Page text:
Derren Brown (2016) Happy: Why more or less everything is fine.


I like Derren Brown which makes everything easier. As Billy Connolly said when people approach him they are usually smiling. Derren Brown doesn’t make me happy. You can only do that yourself and he’s not really sure that happiness exists, except as a transitory experience, a bi-product of something else. Derren Brown’s book reminds me f those chap-books heroines in nineteenth-century novels, written by Jane Austen, who were, for example, always scribbling in it remembrances such as   ‘Where our treasure is there will our hearts be also’.

I’m not knocking it. That’s what this blog is. Derren is a great debunker. I like that too. He’s got an inside track on how magic works and debunks mystics, especially charlatans that prey on the needy searching for answers that involve the afterlife. For Derren there’s no after life. The theme of his book is it’s this life we should concentrate on.

First up on the firing line are those selling the notion of positive thinking as a panacea for…well, just about everything positive. The negative stuff is your fault, for not being positive enough. If you’ve got cancer, it’s your fault for not being positive. As it progresses it’s your fault for not being positive enough. Derren isn’t saying positive thinking isn’t a good idea, but it’s not a cure, but a marketing strategy to hook the gullible and snake-oil for the most vulnerable and needy.  We don’t for example give a dog a tablet and tell it to think positively about it, or give a horse an injection and then complain that it no longer gallops as fast.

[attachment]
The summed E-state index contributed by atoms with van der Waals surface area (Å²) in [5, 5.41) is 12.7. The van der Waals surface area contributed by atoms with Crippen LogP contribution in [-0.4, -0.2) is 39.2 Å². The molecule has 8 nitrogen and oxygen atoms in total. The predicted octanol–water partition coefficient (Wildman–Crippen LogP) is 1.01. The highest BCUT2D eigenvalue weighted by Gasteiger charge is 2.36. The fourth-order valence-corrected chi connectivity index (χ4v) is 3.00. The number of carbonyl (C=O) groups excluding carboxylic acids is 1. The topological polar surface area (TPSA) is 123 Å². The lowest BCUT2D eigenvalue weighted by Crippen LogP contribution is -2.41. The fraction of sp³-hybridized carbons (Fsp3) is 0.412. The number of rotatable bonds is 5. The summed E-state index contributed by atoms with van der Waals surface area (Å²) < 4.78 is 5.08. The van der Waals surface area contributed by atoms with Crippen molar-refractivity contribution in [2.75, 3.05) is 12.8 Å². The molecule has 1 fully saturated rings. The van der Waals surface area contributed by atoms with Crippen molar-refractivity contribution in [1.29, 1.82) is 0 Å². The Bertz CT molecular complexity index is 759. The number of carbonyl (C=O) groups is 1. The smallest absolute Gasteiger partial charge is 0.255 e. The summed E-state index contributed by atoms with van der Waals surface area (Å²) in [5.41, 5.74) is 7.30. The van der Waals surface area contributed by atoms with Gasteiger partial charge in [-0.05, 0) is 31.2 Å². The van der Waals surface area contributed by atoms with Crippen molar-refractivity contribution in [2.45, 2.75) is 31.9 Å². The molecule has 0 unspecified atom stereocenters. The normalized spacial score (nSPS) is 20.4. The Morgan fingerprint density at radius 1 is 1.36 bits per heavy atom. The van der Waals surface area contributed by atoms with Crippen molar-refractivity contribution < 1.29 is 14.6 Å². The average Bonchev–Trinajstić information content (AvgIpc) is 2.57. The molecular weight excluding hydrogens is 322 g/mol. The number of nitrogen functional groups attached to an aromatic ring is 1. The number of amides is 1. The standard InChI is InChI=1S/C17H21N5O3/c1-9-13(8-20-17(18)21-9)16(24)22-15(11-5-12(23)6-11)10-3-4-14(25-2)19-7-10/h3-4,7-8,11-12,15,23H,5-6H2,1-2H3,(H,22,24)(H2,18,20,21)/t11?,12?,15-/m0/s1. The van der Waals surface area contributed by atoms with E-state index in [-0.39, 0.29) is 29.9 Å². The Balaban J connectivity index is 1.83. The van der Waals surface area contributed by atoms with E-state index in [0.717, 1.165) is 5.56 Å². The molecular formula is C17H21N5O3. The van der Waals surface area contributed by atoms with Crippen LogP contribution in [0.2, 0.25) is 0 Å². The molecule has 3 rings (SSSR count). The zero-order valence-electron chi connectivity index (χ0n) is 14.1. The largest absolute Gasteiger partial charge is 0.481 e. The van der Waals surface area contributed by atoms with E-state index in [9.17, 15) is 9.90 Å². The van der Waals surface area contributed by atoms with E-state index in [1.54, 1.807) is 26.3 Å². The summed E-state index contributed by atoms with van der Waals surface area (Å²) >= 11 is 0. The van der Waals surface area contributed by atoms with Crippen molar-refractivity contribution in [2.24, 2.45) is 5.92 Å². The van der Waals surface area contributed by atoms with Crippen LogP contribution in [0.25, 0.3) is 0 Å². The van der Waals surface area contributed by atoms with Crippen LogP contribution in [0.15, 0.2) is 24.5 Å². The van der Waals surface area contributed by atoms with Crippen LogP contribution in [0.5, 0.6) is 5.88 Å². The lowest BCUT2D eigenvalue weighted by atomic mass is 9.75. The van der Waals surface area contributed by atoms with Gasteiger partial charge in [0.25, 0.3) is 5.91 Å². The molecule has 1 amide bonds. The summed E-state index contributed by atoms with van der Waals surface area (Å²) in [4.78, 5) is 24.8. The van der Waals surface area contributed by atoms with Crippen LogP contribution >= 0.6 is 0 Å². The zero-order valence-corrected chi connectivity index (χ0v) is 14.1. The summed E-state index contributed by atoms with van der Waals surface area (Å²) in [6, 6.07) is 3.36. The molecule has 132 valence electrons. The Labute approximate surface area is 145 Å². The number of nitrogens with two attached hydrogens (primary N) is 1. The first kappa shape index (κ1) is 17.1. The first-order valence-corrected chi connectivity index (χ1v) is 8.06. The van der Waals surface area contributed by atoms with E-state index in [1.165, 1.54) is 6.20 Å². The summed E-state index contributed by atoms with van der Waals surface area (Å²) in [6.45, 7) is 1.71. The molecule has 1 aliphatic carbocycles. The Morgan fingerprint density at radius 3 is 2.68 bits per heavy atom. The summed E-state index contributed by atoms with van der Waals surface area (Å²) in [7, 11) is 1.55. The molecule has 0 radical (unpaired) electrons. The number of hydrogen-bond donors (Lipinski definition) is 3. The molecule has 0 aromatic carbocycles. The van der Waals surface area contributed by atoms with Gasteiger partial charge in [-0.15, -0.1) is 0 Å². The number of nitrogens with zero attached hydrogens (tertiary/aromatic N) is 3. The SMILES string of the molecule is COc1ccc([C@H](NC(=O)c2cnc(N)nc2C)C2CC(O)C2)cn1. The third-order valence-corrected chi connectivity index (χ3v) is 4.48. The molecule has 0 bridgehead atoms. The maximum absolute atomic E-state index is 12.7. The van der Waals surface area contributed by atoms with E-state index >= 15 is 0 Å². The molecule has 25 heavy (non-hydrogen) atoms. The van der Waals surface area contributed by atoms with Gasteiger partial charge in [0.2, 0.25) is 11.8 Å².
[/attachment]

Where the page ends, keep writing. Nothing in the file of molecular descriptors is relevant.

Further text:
The problem as Derren (and economists) see it is our needs are limited our wants unlimited. The solution is asking why we want something, what story is being told to sell it? When we change ourselves we change the narratives of our lives.

Derren looks at the considered life. Stoicism and hedonism as propounded by the ancient Greek Epicureans. He flings in a bit of everything: Aristotle, Christianity, Renaissance and Marxism and stirs with a big spoon. (I’m going to look at that bit again, I’m always interested in Marxist dialectic because it sounds quite intellectual.)

The next major means of achieving happiness and redemption from the encumbrance of society was offered by the Marxists: work will set you free.  

(No it willnae, I hear myself saying).

To Marx, a bourgeois society alienates its working class from rewarding or creative labour.

(That’s more in line with my viewpoint. We all tell ourselves stories that resonate within us and seem true.)